What Is Osteophytosis?
Osteophytosis represents as an lateral outgrowth of bone at the borderlines of the articular surface of a synovial joints. Its formation is a specific for the osteoarthritis that leads to the deformities and restricted movement of corresponding joints.
Osteophytosis is usually referred to as osteoarthritis of the spine. The condition is very common. In general, the onset of osteophytosis process is indicative of the process of physiological aging.
Osteophytosis of spine
Osteophytes are formed as part of the physiological aging process. They are frequent in the individuals with osteoarthritis. Osteophyte formation is associated with the instability of joints, their growth and adaptation to injury.
Osteophytosis is mostly present in the cervical and lumbosacral regions of the spine. The lesions are visible as interertebral spurs near joints.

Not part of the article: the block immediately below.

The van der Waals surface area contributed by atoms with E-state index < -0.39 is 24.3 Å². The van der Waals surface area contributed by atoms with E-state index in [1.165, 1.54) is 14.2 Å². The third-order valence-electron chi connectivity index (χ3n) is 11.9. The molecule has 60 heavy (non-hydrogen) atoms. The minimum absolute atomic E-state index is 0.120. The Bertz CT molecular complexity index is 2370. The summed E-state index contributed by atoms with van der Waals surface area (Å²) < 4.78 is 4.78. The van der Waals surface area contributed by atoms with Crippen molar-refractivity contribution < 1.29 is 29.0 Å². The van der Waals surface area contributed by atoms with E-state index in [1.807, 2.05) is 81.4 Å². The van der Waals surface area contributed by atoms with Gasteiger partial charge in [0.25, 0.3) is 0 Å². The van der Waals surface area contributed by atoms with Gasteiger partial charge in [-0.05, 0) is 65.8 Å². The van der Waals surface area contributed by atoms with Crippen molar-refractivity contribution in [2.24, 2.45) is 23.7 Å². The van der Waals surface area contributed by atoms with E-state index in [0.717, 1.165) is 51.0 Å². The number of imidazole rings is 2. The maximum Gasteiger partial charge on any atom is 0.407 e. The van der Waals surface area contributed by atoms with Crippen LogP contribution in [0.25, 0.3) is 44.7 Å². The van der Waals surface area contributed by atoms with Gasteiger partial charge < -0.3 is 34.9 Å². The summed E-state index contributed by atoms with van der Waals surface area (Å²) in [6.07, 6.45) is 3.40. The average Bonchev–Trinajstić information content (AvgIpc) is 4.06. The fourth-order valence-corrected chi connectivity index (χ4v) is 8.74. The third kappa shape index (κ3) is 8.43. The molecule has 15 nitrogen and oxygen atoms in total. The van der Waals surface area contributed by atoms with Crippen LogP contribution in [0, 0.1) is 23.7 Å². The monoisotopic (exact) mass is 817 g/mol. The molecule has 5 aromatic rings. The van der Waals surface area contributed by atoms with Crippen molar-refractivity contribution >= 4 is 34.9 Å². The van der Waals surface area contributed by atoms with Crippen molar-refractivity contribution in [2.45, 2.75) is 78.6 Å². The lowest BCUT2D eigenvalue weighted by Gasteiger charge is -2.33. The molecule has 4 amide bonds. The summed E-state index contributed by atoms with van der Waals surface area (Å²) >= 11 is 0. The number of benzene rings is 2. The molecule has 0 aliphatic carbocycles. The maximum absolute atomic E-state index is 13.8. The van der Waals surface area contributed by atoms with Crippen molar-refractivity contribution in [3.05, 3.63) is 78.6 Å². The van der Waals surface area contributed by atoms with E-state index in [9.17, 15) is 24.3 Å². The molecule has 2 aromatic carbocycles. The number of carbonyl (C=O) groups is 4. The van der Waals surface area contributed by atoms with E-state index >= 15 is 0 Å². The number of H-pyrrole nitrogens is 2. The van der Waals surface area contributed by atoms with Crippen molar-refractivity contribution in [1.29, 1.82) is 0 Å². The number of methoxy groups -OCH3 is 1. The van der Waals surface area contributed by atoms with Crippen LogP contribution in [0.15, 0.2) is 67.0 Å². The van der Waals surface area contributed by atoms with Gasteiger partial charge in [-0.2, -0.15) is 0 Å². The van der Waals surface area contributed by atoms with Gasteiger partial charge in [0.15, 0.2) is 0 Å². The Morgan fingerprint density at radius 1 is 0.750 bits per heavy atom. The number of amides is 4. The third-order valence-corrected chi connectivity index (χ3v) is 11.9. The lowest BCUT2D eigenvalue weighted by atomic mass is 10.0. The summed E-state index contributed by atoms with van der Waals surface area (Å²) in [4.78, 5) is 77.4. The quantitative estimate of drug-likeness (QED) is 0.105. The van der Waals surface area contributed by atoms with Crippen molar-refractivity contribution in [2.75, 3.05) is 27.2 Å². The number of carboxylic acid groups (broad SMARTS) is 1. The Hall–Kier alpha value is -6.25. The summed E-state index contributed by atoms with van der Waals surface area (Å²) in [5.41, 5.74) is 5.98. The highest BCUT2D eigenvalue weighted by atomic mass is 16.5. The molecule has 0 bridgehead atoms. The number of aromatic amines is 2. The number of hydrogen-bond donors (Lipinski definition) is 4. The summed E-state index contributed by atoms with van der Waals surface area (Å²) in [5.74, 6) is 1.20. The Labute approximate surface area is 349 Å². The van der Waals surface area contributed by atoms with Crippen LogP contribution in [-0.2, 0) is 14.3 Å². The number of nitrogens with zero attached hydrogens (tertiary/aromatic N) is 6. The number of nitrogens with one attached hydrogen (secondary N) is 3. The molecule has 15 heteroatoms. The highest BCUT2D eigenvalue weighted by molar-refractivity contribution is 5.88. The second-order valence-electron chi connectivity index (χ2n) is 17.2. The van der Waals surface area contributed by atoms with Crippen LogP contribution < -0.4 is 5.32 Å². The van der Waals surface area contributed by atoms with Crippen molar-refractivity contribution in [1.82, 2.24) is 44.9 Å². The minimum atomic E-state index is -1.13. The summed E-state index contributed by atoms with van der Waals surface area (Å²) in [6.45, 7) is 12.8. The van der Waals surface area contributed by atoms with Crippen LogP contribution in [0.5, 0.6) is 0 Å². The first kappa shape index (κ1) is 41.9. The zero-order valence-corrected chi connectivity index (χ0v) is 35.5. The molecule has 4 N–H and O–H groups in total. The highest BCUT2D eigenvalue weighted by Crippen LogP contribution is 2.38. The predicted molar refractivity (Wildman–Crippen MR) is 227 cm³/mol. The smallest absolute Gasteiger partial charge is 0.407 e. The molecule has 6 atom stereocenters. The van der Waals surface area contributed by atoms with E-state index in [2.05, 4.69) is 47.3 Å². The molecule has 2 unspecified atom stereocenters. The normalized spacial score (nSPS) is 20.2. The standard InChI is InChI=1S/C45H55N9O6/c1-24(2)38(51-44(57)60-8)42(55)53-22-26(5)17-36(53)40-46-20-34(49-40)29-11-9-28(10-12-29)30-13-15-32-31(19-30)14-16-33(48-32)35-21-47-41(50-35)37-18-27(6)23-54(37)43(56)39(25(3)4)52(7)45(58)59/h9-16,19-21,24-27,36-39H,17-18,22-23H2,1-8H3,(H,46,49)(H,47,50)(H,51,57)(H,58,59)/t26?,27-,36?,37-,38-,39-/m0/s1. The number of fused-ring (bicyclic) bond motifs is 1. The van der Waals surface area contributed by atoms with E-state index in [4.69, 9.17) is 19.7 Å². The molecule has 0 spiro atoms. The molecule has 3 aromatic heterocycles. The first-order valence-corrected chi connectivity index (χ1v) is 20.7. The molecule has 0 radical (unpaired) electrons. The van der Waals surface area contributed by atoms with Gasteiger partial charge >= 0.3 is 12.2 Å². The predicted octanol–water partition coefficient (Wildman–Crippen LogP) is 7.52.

The formation of the osteophytes is mostly linked to the osteoarthritis. Thus, osteophytes are a bony outgrowths that are created at the margins of the corresponding joint.
The mechanism of osteophyte production is endochondral ossification process. Still, the exact etiopathogenetic mechanism is still unknown.The osteophyte maturates at the junction of the cartilage and synovial tissue in the corresponding joint.
Osteophytes in the development phase consist of fibroblasts, mesenchymal prechondrocytes, maturing chondrocytes, hypertrophic chondrocytes as well as osteoblasts.
It has been concluded that perlecan (Hspg2), a heparan sulfate proteoglycan, is found in numerous extracellular tissues, especially in cartilage. It posses a vital role in the skeletal maturation and disorders. Perlecan is involved in cell growth, differentiation and signaling pathways.